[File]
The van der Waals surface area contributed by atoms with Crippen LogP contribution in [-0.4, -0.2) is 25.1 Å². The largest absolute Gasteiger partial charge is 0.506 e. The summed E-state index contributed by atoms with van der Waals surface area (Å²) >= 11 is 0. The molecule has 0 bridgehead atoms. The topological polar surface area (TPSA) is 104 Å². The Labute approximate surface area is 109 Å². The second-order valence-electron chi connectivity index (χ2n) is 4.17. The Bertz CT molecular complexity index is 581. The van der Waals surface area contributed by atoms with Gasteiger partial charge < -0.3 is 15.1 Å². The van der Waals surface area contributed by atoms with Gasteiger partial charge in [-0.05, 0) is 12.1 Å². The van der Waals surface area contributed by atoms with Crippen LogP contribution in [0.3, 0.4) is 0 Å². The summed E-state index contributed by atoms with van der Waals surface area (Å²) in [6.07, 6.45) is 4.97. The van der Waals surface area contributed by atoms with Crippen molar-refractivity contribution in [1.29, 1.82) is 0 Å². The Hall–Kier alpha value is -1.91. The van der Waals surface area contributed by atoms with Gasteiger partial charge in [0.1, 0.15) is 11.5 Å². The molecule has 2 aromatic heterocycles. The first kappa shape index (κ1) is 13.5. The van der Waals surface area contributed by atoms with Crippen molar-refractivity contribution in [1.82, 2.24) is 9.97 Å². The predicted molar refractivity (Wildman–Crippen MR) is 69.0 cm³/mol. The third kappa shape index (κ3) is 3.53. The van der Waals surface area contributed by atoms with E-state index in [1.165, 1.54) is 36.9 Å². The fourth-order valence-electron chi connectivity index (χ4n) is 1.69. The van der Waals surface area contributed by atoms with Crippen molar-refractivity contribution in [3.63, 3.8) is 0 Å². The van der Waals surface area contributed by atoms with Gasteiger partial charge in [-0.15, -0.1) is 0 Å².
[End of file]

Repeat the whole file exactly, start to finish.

The van der Waals surface area contributed by atoms with Crippen LogP contribution in [-0.4, -0.2) is 25.1 Å². The largest absolute Gasteiger partial charge is 0.506 e. The summed E-state index contributed by atoms with van der Waals surface area (Å²) >= 11 is 0. The molecule has 0 bridgehead atoms. The topological polar surface area (TPSA) is 104 Å². The Labute approximate surface area is 109 Å². The second-order valence-electron chi connectivity index (χ2n) is 4.17. The Bertz CT molecular complexity index is 581. The van der Waals surface area contributed by atoms with Gasteiger partial charge < -0.3 is 15.1 Å². The van der Waals surface area contributed by atoms with Gasteiger partial charge in [-0.05, 0) is 12.1 Å². The van der Waals surface area contributed by atoms with Crippen LogP contribution in [0.3, 0.4) is 0 Å². The summed E-state index contributed by atoms with van der Waals surface area (Å²) in [6.07, 6.45) is 4.97. The van der Waals surface area contributed by atoms with Crippen molar-refractivity contribution in [1.29, 1.82) is 0 Å². The Hall–Kier alpha value is -1.91. The van der Waals surface area contributed by atoms with Gasteiger partial charge in [0.1, 0.15) is 11.5 Å². The molecule has 2 aromatic heterocycles. The first kappa shape index (κ1) is 13.5. The van der Waals surface area contributed by atoms with Crippen molar-refractivity contribution in [1.82, 2.24) is 9.97 Å². The predicted molar refractivity (Wildman–Crippen MR) is 69.0 cm³/mol. The third kappa shape index (κ3) is 3.53. The van der Waals surface area contributed by atoms with E-state index in [1.165, 1.54) is 36.9 Å². The fourth-order valence-electron chi connectivity index (χ4n) is 1.69. The van der Waals surface area contributed by atoms with Crippen molar-refractivity contribution in [3.63, 3.8) is 0 Å². The van der Waals surface area contributed by atoms with Gasteiger partial charge in [-0.15, -0.1) is 0 Å².